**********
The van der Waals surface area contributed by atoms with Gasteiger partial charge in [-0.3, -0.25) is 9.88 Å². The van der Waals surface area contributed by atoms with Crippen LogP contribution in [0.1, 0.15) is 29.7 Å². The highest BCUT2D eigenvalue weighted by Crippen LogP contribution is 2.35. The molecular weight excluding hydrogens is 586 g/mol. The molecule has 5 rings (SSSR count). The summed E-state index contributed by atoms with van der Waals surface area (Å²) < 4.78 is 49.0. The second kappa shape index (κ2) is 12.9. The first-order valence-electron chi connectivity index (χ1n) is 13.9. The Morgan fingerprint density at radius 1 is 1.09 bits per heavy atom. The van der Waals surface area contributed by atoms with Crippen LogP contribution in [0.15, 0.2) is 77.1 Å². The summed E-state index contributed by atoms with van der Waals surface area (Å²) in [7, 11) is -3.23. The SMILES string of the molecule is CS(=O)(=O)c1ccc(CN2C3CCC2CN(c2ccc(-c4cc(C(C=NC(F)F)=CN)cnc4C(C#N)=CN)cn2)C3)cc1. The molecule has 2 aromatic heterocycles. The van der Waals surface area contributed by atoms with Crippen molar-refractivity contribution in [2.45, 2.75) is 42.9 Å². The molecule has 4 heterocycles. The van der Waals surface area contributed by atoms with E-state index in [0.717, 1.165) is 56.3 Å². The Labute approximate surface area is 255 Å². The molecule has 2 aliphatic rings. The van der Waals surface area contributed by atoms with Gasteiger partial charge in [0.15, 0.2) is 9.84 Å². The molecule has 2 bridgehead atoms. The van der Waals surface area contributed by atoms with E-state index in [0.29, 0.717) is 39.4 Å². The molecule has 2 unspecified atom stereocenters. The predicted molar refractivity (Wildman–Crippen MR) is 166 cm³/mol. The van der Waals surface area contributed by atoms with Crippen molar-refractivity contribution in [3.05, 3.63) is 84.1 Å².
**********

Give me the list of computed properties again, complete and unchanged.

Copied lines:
The van der Waals surface area contributed by atoms with Gasteiger partial charge in [-0.3, -0.25) is 9.88 Å². The van der Waals surface area contributed by atoms with Crippen LogP contribution in [0.1, 0.15) is 29.7 Å². The highest BCUT2D eigenvalue weighted by Crippen LogP contribution is 2.35. The molecular weight excluding hydrogens is 586 g/mol. The molecule has 5 rings (SSSR count). The summed E-state index contributed by atoms with van der Waals surface area (Å²) < 4.78 is 49.0. The second kappa shape index (κ2) is 12.9. The first-order valence-electron chi connectivity index (χ1n) is 13.9. The Morgan fingerprint density at radius 1 is 1.09 bits per heavy atom. The van der Waals surface area contributed by atoms with Crippen LogP contribution in [0.15, 0.2) is 77.1 Å². The summed E-state index contributed by atoms with van der Waals surface area (Å²) in [7, 11) is -3.23. The SMILES string of the molecule is CS(=O)(=O)c1ccc(CN2C3CCC2CN(c2ccc(-c4cc(C(C=NC(F)F)=CN)cnc4C(C#N)=CN)cn2)C3)cc1. The molecule has 2 aromatic heterocycles. The van der Waals surface area contributed by atoms with Crippen molar-refractivity contribution in [2.45, 2.75) is 42.9 Å². The molecule has 4 heterocycles. The van der Waals surface area contributed by atoms with E-state index in [0.717, 1.165) is 56.3 Å². The Labute approximate surface area is 255 Å². The molecule has 2 aliphatic rings. The van der Waals surface area contributed by atoms with Gasteiger partial charge in [0.15, 0.2) is 9.84 Å². The molecule has 2 bridgehead atoms. The van der Waals surface area contributed by atoms with E-state index in [0.29, 0.717) is 39.4 Å². The molecule has 2 unspecified atom stereocenters. The predicted molar refractivity (Wildman–Crippen MR) is 166 cm³/mol. The van der Waals surface area contributed by atoms with Crippen molar-refractivity contribution in [3.05, 3.63) is 84.1 Å².